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Is the student loan for CRNA programs manageable?

SRNA   (1,084 Views 8 Comments)

viprn21 is a BSN, RN and specializes in CCRN.

529 Profile Views; 37 Posts

So I got accepted into a CRNA program and start next August. I'm sure this is what I want to do, but I'm kind of balking at taking out over $100K. I have a mortgage, which was twice the price of the program, but it feels different because the house was an investment of sorts and I've heard horror stories about student loans (plus there's no guarantee I'll even complete the program and will still be stuck with massive debt). Other than the mortgage and a loan for a car that I've paid off, I've never had any debts...So I wanted to hear from actual CRNAs about what the debt is like. Is it worth the price tag?

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loveanesthesia specializes in CRNA.

1 Follower; 757 Posts; 13,170 Profile Views

Work and save like crazy so you don’t have to take loans the first couple of semesters. What’s the attrition rate of the program you plan to attend? Are you well qualified or meeting minimum requirements? Things you should think about.

 I would argue that earning the right to identify yourself as a CRNA is a better financial investment than any house you can buy. But it’s a lot of work and it’s not guaranteed you’ll finish. 

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ProgressiveThinking has 7 years experience and specializes in SRNA.

369 Posts; 12,977 Profile Views

In 6 weeks, I'll be graduating with ~180k loans because of interest (it compounded quickly during the program). My student loan payment will be $1350-2250 depending on how quickly I want to pay it back. My take home pay at my full-time job (not including call and mandatory OT) will be ~11k/month after taxes.

This leaves me with ~$9650 - $8750 take home/month in the state of California. This is more than I took home as a California RN

These numbers don't include the $$ I'm being paid for call shifts, and the OT built into my schedule. My PRN job will pay me 131/hr, and I intend to do a couple of extra 24 hour call shifts every month ($3160/shift) to put towards my student loan for a couple of years.

Was it worth it? Ask me in a few months after I've had some time off and I'm credentialed and working. I've learned a lot though and I don't think I could ever go back to the bedside as an ICU nurse.

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177 Posts; 4,315 Profile Views

OP must be too young to remember Occupy Wall Street, but this is a pretty safe bet as far as ROI. Imagine being 100k in debt with a bachelor’s degree in whatever and not being able to get a job.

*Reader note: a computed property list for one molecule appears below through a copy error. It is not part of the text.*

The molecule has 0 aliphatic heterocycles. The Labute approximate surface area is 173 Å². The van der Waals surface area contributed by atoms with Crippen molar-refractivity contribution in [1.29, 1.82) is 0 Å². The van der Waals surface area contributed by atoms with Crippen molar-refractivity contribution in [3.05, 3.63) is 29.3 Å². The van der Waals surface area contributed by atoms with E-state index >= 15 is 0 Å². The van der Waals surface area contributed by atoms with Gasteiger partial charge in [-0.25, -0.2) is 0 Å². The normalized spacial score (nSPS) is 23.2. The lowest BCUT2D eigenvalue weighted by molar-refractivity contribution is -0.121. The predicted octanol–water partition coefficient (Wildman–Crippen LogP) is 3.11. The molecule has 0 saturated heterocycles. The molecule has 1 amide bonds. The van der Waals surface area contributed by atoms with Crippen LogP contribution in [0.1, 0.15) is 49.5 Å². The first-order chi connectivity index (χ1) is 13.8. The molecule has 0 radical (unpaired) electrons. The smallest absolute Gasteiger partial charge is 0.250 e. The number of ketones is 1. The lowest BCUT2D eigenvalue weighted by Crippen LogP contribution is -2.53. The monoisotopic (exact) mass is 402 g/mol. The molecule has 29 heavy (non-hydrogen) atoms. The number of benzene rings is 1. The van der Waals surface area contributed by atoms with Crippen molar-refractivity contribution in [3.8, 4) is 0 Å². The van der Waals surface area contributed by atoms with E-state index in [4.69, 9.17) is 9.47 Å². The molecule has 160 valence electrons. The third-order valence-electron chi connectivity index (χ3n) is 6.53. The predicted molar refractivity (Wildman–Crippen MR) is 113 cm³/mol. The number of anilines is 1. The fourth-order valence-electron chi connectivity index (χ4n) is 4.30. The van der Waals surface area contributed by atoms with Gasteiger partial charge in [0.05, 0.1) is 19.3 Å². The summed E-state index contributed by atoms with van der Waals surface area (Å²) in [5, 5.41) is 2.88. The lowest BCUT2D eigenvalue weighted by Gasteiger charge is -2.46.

When it’s all said and done I’ll owe for school about what I’ll still owe for my house. 

Similar to ProgressiveThinking, I plan to work a little extra for a few years and pay off the mortgage and school loans within 5 years.

 

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168 Posts; 2,036 Profile Views

I like the advice regarding the attrition rate of the school and your ability to make it all the way through (it's way harder than I originally thought).  As long as you can get through and scrape by until then, I think it is a good ROI.  If this is purely a numbers decision you can do the math and figure it out to determine how many years down the road being a CRNA will financially start to make sense, but if that is your main reason for going into the profession, you may find it very difficult to get through, you have to be extremely motivated.

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196 Posts; 5,439 Profile Views

Moderators, with all due respect, this should be moved back to the CRNA page.  The OP is asking a question of current CRNAs.  This thread makes little sense being in the SRNA section. 

 

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DreameRN has 10 years experience as a BSN.

103 Posts; 4,040 Profile Views

I'll likely have 200k in loans when I graduate. While this is daunting, as a CRNA typically you have a big shovel to pay things off.  

As an RN I had 60k. I made 60k roughly, and I was able to pay this off in 10 years. This along with things like buying cars, buying a house, putting my husband through school and other such things. I made paying them off a priority but not the highest

As a CRNA I will likely make 160-200k+. I'm able and willing to move, as well as attend a program known for it's ability to graduate independent providers due to good clinical rotations, plenty of regional and OB, and such things so the probability of me picking a job with great pay and benefits is high. (fingers crossed)